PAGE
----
Another growth opportunity for AEO is its plans to open two flagship stores in Japan. AEO already has an online presence in Japan, but if this reopening is successful in those places, there could be another stage of organic growth for the company.
I think AEO’s sales will eventually top $6 billion or more, but it’s certainly possible that growth will falter for a while around its $5 billion TTM revenue. If we combine this estimate of revenue and operating margin, AEO can generate $350 million in bottom-end operating profit. Factoring in its total interest expense of $16 million and an effective tax rate of 25% generates about $250 million of net income or about $1.39 of EPS. This equals 8 times the winnings. If we take the blue sky scenario of $6 billion in sales and an operating margin of 10%, that’s a much better EPS of $2.43, or 4.5 times earnings. Arguably, a cyclical retailer shouldn’t trade more than 8x earnings, except AEO is not your typical retailer. Again, AEO demonstrates a fairly consistent ability to generate organic revenue growth, particularly by always having a lead with Aerie, and further optimizing its supply chain. It also has limited financial leverage.
Taking these factors together, I think there’s a strong case for AEO to be revalued toward a total enterprise value of $3 billion, or about $16 per share. This price target equates to almost 50% upside from current prices.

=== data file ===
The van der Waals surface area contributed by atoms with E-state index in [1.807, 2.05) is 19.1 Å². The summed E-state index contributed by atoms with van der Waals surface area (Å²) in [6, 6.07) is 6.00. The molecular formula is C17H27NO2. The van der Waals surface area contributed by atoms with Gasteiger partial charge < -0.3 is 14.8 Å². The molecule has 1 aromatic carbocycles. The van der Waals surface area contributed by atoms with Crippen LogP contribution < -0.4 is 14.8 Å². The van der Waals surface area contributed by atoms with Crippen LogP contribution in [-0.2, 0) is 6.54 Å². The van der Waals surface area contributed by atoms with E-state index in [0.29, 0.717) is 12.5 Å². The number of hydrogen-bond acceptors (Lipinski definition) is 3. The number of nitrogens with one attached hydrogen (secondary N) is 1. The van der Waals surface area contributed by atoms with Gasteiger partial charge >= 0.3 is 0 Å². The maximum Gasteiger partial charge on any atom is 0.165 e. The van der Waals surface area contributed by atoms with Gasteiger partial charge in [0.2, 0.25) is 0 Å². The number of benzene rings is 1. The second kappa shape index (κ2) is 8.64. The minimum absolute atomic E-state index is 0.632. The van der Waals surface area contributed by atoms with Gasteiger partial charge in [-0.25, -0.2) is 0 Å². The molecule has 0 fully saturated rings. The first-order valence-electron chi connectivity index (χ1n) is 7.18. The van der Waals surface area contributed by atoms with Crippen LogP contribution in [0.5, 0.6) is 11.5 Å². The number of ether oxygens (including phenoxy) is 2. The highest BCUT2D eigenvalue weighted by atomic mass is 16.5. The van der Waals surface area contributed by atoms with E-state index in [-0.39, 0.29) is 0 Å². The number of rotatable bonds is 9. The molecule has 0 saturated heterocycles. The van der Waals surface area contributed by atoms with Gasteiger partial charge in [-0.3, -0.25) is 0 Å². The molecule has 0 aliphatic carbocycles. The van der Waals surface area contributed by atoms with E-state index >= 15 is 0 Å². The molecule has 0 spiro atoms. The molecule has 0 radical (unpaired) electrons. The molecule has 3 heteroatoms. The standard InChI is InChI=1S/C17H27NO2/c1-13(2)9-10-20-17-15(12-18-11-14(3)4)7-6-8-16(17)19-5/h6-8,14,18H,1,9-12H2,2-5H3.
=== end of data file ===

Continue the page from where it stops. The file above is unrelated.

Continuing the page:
The main downside risk considerations are that the economy and/or consumer confidence could remain much weaker than expected, which would negatively impact sales and margins. Also note that when sales and margins tend to fall, the market tends to overreact and valuation multiples could drop further.
Second, but less relevant, AEO suspended its dividend. While I believe this decision is in the best interests of shareholders to preserve the balance sheet, some investors are invariably disappointed. This is the second suspension in recent years, so it can be frustrating to own this stock for income. However, I think it is far better to own a stock whose management fundamentally cares about the financial health of the company than to appease a certain class of shareholders. In other words, if management cares about the shareholders, it will care about the company first. Regardless, I believe that once this large excess inventory is absorbed and/or the economy stabilizes, management will have more clarity and eventually reinstate the dividend.
I generally caution against bottom-picking, which is very difficult. Investors should be cautious about holding positions given fourth quarter inventory and gross margin forecasts. Performance might get uglier before it gets better. Management still seems cautious about the apparel industry and the economy in general. Although I expect some volatility and lower prices over the next few quarters, I fall into the bullish camp at today’s prices. AEO’s management team will continue to execute its growth strategy and further improve operational efficiencies through its supply chain acquisitions. The company’s valuation, which is trending towards multi-year lows, is another attractive factor, which I believe will lead to a long-term upside. How do you think AEO will work? Let me know in the comments section below. As always, thanks for reading.
Comments are closed.